Namibian music takes HIV/Aids message on the road
5,000 NamibiAlive! CDs were distributed free to truck and combi drivers throughout Namibia. United States Peace Corps volunteers, Amy Taylor and Dan Cwirka, produced this AIDS awareness CD to target long-distance drivers – a population with a high-risk of contracting HIV/AIDS due to their mobility and expendable income. Taylor and Cwirka saw the need to reach out to this group during a combi ride from Windhoek to northern Namibia, where they have worked as volunteer teachers since December 2004.
“NamibiAlive! wasn’t about making a CD for the world market; it was about putting together a CD of music and messages that Namibians would want to play,” said Cwirka. “There is a clear need to raise awareness among truckers because some of the highest HIV prevalence rates in Namibia are often found in transit centers and along major transportation routes.”
Taylor and Cwirka were supported in their project by a great number of individuals and organizations – private, non-profit, and government alike – who were caught up by the duo’s enthusiasm and drive to combat HIV/AIDS. They secured $3,000 from the President’s Emergency Plan for AIDS Relief (PEPFAR), which is the U.S. government’s five-year initiative to combat HIV/AIDS in 15 focus countries. Under PEPFAR, the U.S. government has provided over $124 million to Namibia between FY 2004 and 2006 for HIV/AIDS prevention, care and treatment.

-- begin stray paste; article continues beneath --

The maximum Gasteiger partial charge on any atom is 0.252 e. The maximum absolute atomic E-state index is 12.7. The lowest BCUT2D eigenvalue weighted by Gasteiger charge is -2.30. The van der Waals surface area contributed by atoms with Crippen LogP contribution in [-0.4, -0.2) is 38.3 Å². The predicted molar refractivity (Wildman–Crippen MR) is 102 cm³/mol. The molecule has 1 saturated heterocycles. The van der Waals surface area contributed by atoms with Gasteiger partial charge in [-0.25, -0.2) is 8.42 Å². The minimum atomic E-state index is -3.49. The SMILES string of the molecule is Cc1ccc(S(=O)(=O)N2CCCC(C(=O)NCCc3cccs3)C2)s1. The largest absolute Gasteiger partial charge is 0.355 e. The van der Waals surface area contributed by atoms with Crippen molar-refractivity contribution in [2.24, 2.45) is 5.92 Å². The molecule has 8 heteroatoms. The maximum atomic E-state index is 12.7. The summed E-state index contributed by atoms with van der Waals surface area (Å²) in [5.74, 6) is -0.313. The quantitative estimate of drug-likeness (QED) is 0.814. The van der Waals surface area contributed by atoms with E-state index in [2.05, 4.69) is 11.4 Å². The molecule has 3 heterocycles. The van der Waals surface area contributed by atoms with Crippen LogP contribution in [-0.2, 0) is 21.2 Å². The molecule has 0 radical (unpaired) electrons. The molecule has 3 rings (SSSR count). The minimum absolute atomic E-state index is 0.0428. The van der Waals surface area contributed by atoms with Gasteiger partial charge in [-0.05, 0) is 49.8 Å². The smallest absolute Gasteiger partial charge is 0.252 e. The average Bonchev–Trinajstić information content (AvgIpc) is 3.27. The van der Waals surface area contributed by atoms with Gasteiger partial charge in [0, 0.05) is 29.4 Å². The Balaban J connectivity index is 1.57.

Cwirka and Taylor also raised nearly $5,000 from family and friends in the United States to assist in the production of NamibiAlive! “AIDS is not just an African problem. It affects all of us regardless of race, nationality or sexuality,” said Taylor. “We are blessed to have people at home who understand this.”
Other international and local donors recognized the importance of reaching out to this high risk group and supported this effort. The German Technical Cooperation provided funding to cover production costs of 3,500 CDs. Namibia’s Ministry of Works, Transport, and Communication has pledged to distribute the CDs through its HIV/AIDS workplace programs, and its presence at border crossings and checkpoints. The Social Marketing Association (SMA), creator of the highly successful New Start campaign, helped with the promotion of the album by designing and distributing NamibiAlive! posters and stickers. SMA will also use its outreach expertise to distribute the CDs to the more remote regions of Namibia.
At the local level, socially conscious artists donated their songs and recorded personal messages for the purpose of AIDS awareness. Twelve of the fourteen messages were recorded by local producer Christian Poloni, who offered his studio and technical skills at a discounted rate. “It is nice to be involved with a project that promotes local music and heightens AIDS awareness,” remarked Poloni.
A promotional video featuring the NamibiAlive! artists and their messages was screened at the Sanlam/NBC Music Awards, which coincided with the launch and World AIDS Day.
“The NambiAlive! Launch was, in fact, a World AIDS Day celebration,” said Jeff Millington, Peace Corps Namibia Country Director. “It shines as an example of what can happen when different nations of the world come together to combat AIDS.”
The United States Peace Corps has been a presence in Namibia since 1990. Since that time, Peace Corps Namibia has been in the field working to improve education and implement AIDS awareness and prevention initiatives. Peace Corps Namibia currently has over 120 volunteers posted throughout the country.